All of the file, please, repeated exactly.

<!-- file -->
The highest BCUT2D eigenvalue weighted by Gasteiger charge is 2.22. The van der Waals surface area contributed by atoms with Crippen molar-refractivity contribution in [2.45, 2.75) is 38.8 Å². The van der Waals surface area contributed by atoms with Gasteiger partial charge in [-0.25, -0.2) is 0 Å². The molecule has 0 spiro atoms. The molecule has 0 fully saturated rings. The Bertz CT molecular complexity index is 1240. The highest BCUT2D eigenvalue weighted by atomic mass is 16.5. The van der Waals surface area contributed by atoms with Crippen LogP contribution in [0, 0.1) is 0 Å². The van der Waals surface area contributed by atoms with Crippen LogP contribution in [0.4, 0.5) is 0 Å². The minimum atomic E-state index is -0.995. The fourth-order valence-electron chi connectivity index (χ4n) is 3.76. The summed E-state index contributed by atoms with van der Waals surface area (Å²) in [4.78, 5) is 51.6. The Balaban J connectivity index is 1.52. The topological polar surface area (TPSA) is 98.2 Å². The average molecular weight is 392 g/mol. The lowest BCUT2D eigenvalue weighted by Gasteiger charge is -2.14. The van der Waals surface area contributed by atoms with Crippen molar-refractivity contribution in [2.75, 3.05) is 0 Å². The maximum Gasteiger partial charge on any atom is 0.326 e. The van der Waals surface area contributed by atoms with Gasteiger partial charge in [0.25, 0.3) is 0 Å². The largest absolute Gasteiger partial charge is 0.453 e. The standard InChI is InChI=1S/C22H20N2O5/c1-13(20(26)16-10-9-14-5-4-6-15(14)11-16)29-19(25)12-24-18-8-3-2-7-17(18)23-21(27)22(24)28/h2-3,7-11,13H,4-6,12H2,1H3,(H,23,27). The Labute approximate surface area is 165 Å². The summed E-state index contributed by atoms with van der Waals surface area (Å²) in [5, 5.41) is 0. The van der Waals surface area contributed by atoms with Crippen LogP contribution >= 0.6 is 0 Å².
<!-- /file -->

The highest BCUT2D eigenvalue weighted by Gasteiger charge is 2.22. The van der Waals surface area contributed by atoms with Crippen molar-refractivity contribution in [2.45, 2.75) is 38.8 Å². The van der Waals surface area contributed by atoms with Gasteiger partial charge in [-0.25, -0.2) is 0 Å². The molecule has 0 spiro atoms. The molecule has 0 fully saturated rings. The Bertz CT molecular complexity index is 1240. The highest BCUT2D eigenvalue weighted by atomic mass is 16.5. The van der Waals surface area contributed by atoms with Crippen LogP contribution in [0, 0.1) is 0 Å². The van der Waals surface area contributed by atoms with Crippen LogP contribution in [0.4, 0.5) is 0 Å². The minimum atomic E-state index is -0.995. The fourth-order valence-electron chi connectivity index (χ4n) is 3.76. The summed E-state index contributed by atoms with van der Waals surface area (Å²) in [4.78, 5) is 51.6. The Balaban J connectivity index is 1.52. The topological polar surface area (TPSA) is 98.2 Å². The average molecular weight is 392 g/mol. The lowest BCUT2D eigenvalue weighted by Gasteiger charge is -2.14. The van der Waals surface area contributed by atoms with Crippen molar-refractivity contribution in [2.75, 3.05) is 0 Å². The maximum Gasteiger partial charge on any atom is 0.326 e. The van der Waals surface area contributed by atoms with Gasteiger partial charge in [0.25, 0.3) is 0 Å². The largest absolute Gasteiger partial charge is 0.453 e. The standard InChI is InChI=1S/C22H20N2O5/c1-13(20(26)16-10-9-14-5-4-6-15(14)11-16)29-19(25)12-24-18-8-3-2-7-17(18)23-21(27)22(24)28/h2-3,7-11,13H,4-6,12H2,1H3,(H,23,27). The Labute approximate surface area is 165 Å². The summed E-state index contributed by atoms with van der Waals surface area (Å²) in [5, 5.41) is 0. The van der Waals surface area contributed by atoms with Crippen LogP contribution >= 0.6 is 0 Å².